Now, if you are a self-described “consumer advocate,” I would hope the bottom line here is pretty straightforward and refreshing: Prices fell by 50% in 10 years. That alone is an amazing success story. But that’s not the end of the story. The more important fact is that prices fell by that much while innovation in this sector was also flourishing.  Do you remember the phone you carried in your pocket — if you could fit it in your pocket at all — ten years ago?  It was a pretty rudimentary device.  It made calls and… well… it made calls.  Now, think about the mini-computer that sits in your pocket right now.  Stunning little piece of kit. It can text. It can do email. It can get Internet access. You can Twitter on it. Oh, and you can still make calls on it (but who wants to do that anymore!)

The point is, this is a great American capitalist success story that everyone — especially “consumer advocates” — should be celebrating.  So, what does Public Knowledge president Gigi Sohn have to say?

“These trends do not bode well for consumers, despite any benefits of the moment,” she told Ars Technica.

Wait, what?  Continue reading →

The Washington Post editorializes this morning on the “Google-Verizon” proposal for government regulation of the Internet:

For more than a decade, “net neutrality” — a commitment not to discriminate in the transmission of Internet content — has been a rule tacitly understood by Internet users and providers alike.

But in April, a court ruled that the Federal Communications Commission has no regulatory authority over Internet service providers. For many, this put the status quo in jeopardy. Without the threat of enforcement, might service providers start shaping the flow of traffic in ways that threaten the online meritocracy, in which new and established Web sites are equally accessible and sites rise or fall on the basis of their ability to attract viewers?

What a Washington-centric view of the world, to think that net neutrality has been maintained all this time by the fear of an FCC clubbing. Deviations from net neutrality haven’t happened because neutrality is the best, most durable engineering principle for the Internet, and because neutral is the way consumers want their Internet service.

Should it be cast in stone by regulation, locking in the pro-Google-and-Verizon status quo? No. The way the Internet works should continue to evolve, experiments with non-neutrality failing one after another . . . until perhaps one comes along that serves consumers better! The FCC would be nothing but a drag on innovation and a bulwark protecting Google and Verizon’s currently happy competitive circumstances.

I’ll give the Post one thing: It represents Washington, D.C. eminently well. The Internet should be regulated because it’s not regulated.

“If it moves, tax it. If it keeps moving, regulate it. And if it stops moving, subsidize it.”

As a cyber-libertarian, I’ve been lucky enough to work with people of all ideological stripes in pursuit of various public policy objectives.  I’ve made selective alliances with people on the Right on economic policy issues (like opposing Net Neutrality regulation, Internet taxes, etc) and also worked closely with folks on the Left on speech and culture issues (content controls, anonymity, online safety concerns, etc).

While engaging with with people on both sides of the political fence, I’m often struck by some of their internal inconsistencies.  Conservatives, for example, talk about a big game about personal responsibility on some issues, but quickly abandon that notion when they claim media content or online speech should be regulated by the State (typically “for the children.”)  In this essay, I’d like to discuss interesting inconsistencies on the political Left, especially among advocates of strong privacy regulation (most of whom tend to be Left-leaning in their worldview).  In particular, here are the two things I find most interesting about modern privacy advocates:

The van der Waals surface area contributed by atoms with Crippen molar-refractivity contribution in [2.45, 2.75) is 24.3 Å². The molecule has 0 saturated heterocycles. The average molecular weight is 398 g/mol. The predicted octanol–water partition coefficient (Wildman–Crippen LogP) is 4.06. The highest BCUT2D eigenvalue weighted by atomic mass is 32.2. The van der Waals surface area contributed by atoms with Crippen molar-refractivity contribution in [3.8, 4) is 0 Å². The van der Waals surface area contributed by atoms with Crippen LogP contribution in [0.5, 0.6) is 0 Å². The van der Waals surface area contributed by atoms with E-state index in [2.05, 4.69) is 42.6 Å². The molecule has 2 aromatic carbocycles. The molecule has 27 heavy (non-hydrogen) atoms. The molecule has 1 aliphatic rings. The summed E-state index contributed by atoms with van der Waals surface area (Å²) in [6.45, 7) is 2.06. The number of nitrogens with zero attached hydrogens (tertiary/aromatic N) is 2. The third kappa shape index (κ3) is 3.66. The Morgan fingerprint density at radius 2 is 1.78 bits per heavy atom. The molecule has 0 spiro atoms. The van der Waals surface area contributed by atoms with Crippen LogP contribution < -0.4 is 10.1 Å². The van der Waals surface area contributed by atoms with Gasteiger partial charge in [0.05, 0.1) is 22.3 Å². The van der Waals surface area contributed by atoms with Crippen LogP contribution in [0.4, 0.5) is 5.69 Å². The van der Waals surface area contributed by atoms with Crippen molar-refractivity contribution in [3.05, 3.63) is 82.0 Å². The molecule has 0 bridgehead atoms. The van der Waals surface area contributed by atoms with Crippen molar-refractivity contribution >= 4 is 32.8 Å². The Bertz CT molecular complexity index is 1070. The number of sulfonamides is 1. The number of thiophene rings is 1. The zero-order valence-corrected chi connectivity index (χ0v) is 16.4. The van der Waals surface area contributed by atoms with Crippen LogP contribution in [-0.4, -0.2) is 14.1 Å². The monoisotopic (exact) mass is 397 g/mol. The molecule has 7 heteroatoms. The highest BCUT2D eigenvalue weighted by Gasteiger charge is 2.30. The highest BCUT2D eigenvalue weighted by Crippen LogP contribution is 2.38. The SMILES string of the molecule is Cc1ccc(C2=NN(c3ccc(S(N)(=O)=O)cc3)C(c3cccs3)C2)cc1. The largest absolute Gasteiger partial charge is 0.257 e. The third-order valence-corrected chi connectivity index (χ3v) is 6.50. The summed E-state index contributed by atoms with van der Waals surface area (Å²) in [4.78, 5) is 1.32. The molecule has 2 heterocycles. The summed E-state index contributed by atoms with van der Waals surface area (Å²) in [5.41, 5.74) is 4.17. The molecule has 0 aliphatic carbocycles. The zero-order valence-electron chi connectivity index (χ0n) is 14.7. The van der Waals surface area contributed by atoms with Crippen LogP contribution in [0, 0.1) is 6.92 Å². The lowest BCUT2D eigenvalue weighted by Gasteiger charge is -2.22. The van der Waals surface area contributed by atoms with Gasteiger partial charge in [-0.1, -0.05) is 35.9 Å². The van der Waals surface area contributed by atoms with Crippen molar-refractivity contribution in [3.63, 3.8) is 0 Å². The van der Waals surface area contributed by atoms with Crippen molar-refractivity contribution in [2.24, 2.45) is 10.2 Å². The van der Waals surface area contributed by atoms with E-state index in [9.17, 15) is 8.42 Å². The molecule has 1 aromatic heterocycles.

(1) Most privacy advocates are vociferous First Amendment supporters, yet they abandon their free speech values and corresponding constitutional tests when it comes to privacy regulation.  When it comes to proposals to regulate media content or online speech, most folks on the Left have a very principled, clear-cut position: people (or parents) should take responsibility for unwanted information flows in their lives (or the lives of their children). In particular, they rightly argue that the many user empowerment tools on the market (filters, monitoring software, other parental control technologies) constitute a so-called “less-restrictive means” of controlling content when compared to government regulation.

Advocacy groups that I have a great deal of respect for and work with quite closely on these issues–such as EFF, CDT and ACLU—all take this position.  Generally speaking, they argue that, when it comes to speech regulation, “household standards” (user-level controls) should trump “community standards” (government regulation). And in Court—where I frequently file joint amicus briefs with them—they repeatedly employ the “less-restrictive means” test to counter government efforts to regulate information flows.

But when it comes to privacy, they throw all this out the windowContinue reading →

The Washington Post reports today on an article coming out in Foreign Affairs in which Deputy Defense Secretary William J. Lynn III reveals a successful 2008 intrusion into military computer systems. Malicious code placed on a thumb drive by a foreign intelligence agency uploaded itself onto a network run by the U.S. military’s Central Command and propagated itself across a number of domains.

The Post article says that Lynn “puts the Homeland Security Department on notice that although it has the ‘lead’ in protecting the and domains, the Pentagon — which includes the ultra-secret National Security Agency — should support efforts to protect critical industry networks.”

The failure of the military to protect its own systems creates an argument for it to have preeminence in protecting private computer infrastructure? Perhaps the Department of Homeland Security will reveal how badly it has been hacked in order to regain the upper hand in the battle to protect us.